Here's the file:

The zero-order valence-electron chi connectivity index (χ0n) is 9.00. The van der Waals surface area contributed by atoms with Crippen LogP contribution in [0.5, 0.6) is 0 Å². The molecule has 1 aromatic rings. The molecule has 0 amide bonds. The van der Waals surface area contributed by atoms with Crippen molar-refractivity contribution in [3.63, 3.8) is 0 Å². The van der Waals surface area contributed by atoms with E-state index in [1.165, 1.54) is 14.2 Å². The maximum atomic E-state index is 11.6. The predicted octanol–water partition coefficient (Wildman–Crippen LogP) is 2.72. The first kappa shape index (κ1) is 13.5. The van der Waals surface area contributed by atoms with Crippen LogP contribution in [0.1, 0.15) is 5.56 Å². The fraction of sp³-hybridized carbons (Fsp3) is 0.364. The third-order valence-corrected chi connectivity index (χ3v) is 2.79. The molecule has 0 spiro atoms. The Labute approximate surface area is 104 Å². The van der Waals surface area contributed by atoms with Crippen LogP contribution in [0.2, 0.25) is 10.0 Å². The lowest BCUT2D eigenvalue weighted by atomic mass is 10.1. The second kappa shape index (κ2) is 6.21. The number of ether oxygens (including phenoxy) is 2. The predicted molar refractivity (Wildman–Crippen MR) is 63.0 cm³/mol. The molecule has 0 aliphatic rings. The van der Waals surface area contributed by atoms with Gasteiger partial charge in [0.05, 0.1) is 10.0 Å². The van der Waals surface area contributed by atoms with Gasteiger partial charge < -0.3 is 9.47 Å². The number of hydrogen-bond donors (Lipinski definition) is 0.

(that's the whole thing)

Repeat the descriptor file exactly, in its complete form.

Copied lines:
The zero-order valence-electron chi connectivity index (χ0n) is 9.00. The van der Waals surface area contributed by atoms with Crippen LogP contribution in [0.5, 0.6) is 0 Å². The molecule has 1 aromatic rings. The molecule has 0 amide bonds. The van der Waals surface area contributed by atoms with Crippen molar-refractivity contribution in [3.63, 3.8) is 0 Å². The van der Waals surface area contributed by atoms with E-state index in [1.165, 1.54) is 14.2 Å². The maximum atomic E-state index is 11.6. The predicted octanol–water partition coefficient (Wildman–Crippen LogP) is 2.72. The first kappa shape index (κ1) is 13.5. The van der Waals surface area contributed by atoms with Crippen LogP contribution in [0.1, 0.15) is 5.56 Å². The fraction of sp³-hybridized carbons (Fsp3) is 0.364. The third-order valence-corrected chi connectivity index (χ3v) is 2.79. The molecule has 0 spiro atoms. The Labute approximate surface area is 104 Å². The van der Waals surface area contributed by atoms with Crippen LogP contribution in [0.2, 0.25) is 10.0 Å². The lowest BCUT2D eigenvalue weighted by atomic mass is 10.1. The second kappa shape index (κ2) is 6.21. The number of ether oxygens (including phenoxy) is 2. The predicted molar refractivity (Wildman–Crippen MR) is 63.0 cm³/mol. The molecule has 0 aliphatic rings. The van der Waals surface area contributed by atoms with Gasteiger partial charge in [0.05, 0.1) is 10.0 Å². The van der Waals surface area contributed by atoms with Gasteiger partial charge < -0.3 is 9.47 Å². The number of hydrogen-bond donors (Lipinski definition) is 0.